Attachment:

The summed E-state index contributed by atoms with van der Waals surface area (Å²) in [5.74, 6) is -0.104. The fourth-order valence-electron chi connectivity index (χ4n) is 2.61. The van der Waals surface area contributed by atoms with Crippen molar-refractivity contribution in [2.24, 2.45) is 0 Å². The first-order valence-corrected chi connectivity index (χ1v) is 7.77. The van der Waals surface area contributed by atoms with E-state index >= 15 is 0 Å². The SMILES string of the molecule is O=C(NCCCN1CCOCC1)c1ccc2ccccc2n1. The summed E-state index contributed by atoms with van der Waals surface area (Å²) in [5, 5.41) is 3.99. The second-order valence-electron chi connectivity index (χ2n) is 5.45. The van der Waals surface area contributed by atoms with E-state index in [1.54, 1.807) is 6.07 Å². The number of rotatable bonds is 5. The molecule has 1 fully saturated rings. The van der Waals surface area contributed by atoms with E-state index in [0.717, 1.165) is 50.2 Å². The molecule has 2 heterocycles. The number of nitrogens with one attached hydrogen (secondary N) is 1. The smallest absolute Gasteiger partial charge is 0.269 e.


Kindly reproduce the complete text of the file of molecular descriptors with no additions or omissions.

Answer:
The summed E-state index contributed by atoms with van der Waals surface area (Å²) in [5.74, 6) is -0.104. The fourth-order valence-electron chi connectivity index (χ4n) is 2.61. The van der Waals surface area contributed by atoms with Crippen molar-refractivity contribution in [2.24, 2.45) is 0 Å². The first-order valence-corrected chi connectivity index (χ1v) is 7.77. The van der Waals surface area contributed by atoms with E-state index >= 15 is 0 Å². The SMILES string of the molecule is O=C(NCCCN1CCOCC1)c1ccc2ccccc2n1. The summed E-state index contributed by atoms with van der Waals surface area (Å²) in [5, 5.41) is 3.99. The second-order valence-electron chi connectivity index (χ2n) is 5.45. The van der Waals surface area contributed by atoms with E-state index in [1.54, 1.807) is 6.07 Å². The number of rotatable bonds is 5. The molecule has 1 fully saturated rings. The van der Waals surface area contributed by atoms with E-state index in [0.717, 1.165) is 50.2 Å². The molecule has 2 heterocycles. The number of nitrogens with one attached hydrogen (secondary N) is 1. The smallest absolute Gasteiger partial charge is 0.269 e.